GettingHired.com | Original Link
By Shelly Goldman
Career Coach and Recruiter
From screening job candidates to psychometric skills and testing, the use of assessments and evaluations can be a useful and effective way for employers to evaluate the fit of a particular job candidate during the hiring process. However, for those with disabilities, sometimes these assessments can prove to be bona fide obstacles to accurately conveying their true potential.
Most assessments have some sort of characteristic that is likely to create a challenge for job seekers with disabilities. For example, if the job candidate has a hearing impairment and the assessment includes verbal instructions, he or she is likely to be at a disadvantage. Someone with a visual impairment may find numerical reading, shapes, shading, figures, or two-dimensional objects more difficult to interpret, but still be qualified to perform the defined tasks of job they seek.
When assessment methods are introduced during the hiring process, they should be administered without any requirement that places a person with a disability at a disadvantage, unless the aptitude being tested is an essential function for a specific job and the testing is required of all candidates for the job. For example, if a key requirement of a customer service job is to have excellent verbal communication skills, it is fair to test a candidate on those skills.
Fair and responsible testing of job candidates with disabilities requires an employer to have open-minded approach. If you were a person with a disability, how would you want to be treated when competing in an already challenging job market? Add to it the extra burden of knowing you have the exact skills, abilities, and experience to do a great job in the position, but not having the chance to prove it due to an assessment that was administered unfairly which had a direct impact on your job candidacy.
As an employer, you are obligated to provide reasonable workplace accommodations to allow a person with a disability to perform the responsibilities and requirements of a job. Likewise, if you use an assessment of any sort during the application and hiring process, you are required to provide reasonable adjustments or modification to the assessment process as may be required. Examples of reasonable adjustments are: adapting the timing and scheduling of the test; altering the way tests are presented, modifying the manner in how candidates submit their answers; or conducting the test in an alternative location.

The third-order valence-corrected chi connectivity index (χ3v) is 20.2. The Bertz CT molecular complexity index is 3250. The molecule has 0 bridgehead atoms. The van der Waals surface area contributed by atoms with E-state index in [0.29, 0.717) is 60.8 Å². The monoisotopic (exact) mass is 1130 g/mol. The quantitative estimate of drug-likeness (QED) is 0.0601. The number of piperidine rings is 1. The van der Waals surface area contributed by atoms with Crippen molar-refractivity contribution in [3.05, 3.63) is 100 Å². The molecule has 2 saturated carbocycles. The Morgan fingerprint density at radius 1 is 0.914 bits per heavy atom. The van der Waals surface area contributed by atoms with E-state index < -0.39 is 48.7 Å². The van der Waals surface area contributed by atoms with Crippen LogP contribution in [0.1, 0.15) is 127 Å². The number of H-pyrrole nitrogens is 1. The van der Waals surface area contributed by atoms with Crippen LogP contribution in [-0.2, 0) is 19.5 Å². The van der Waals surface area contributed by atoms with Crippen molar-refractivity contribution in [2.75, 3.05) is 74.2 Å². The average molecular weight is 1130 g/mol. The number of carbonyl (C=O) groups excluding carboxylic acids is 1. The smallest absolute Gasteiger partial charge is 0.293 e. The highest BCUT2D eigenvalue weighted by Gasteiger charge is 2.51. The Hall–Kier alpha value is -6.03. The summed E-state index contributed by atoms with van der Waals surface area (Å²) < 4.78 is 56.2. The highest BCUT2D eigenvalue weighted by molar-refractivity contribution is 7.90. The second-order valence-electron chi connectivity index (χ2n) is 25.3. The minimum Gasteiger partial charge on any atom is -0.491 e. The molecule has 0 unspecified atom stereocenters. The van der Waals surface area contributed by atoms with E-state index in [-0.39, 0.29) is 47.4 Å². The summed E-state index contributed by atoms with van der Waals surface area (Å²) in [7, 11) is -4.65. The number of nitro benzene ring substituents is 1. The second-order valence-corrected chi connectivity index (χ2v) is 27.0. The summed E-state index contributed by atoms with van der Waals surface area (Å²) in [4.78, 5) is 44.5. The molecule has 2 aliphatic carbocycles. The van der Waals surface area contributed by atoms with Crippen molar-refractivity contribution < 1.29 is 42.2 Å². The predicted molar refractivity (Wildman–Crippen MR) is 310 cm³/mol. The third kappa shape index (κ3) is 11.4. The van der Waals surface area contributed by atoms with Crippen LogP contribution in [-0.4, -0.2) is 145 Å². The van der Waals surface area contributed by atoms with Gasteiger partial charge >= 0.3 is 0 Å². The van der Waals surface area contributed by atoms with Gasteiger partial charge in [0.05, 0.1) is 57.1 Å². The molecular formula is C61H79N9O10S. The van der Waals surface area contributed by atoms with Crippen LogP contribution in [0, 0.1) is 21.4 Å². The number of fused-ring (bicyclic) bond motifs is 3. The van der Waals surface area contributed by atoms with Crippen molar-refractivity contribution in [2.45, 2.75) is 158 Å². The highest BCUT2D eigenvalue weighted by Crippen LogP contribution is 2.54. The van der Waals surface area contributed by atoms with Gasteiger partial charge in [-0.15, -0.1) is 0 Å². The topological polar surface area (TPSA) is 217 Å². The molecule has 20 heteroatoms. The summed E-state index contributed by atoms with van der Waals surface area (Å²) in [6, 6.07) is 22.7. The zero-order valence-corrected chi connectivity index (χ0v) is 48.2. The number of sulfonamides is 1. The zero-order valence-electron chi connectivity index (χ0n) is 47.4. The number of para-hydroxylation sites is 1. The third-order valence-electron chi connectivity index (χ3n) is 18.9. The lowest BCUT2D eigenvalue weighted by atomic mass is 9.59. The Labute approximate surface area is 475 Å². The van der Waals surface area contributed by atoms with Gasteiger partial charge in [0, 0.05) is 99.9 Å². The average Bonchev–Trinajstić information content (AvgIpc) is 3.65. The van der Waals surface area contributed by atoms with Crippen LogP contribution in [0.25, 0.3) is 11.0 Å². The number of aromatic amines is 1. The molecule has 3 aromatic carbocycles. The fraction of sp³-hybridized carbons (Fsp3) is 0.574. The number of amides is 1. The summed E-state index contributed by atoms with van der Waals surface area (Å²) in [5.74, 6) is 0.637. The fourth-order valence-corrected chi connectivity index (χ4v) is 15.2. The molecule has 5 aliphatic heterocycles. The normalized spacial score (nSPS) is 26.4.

The first step to addressing the issue is recognizing the obstacles. Consider the following tips to assist you in identifying potential stumbling blocks in your job hiring assessments.
Create an environment that promotes and encourages candidates to describe the type of support they may need to best demonstrate their true capabilities and talents.
Prior to testing, give the job candidate the opportunity to share any constraints or special accommodations they may require to successfully complete their assessment.
Review the assessment, taking into account whether any part of the assessment is likely to put the job applicant at an unfair disadvantage.
Examine whether any feature of the assessment can be adjusted or modified to better accommodate a specific candidate’s disability.
Assess your assessments.
Conduct periodic job analyses to confirm that each assessment technique is accurately capturing and measuring job-relevant characteristics of the specific position.
If possible, solicit the input of a disability employment advisor, occupational health specialist, and/or disability advocate to gain a clearer understanding as to whether your assessments in their current form are fair and pertinent to the essential function of the jobs.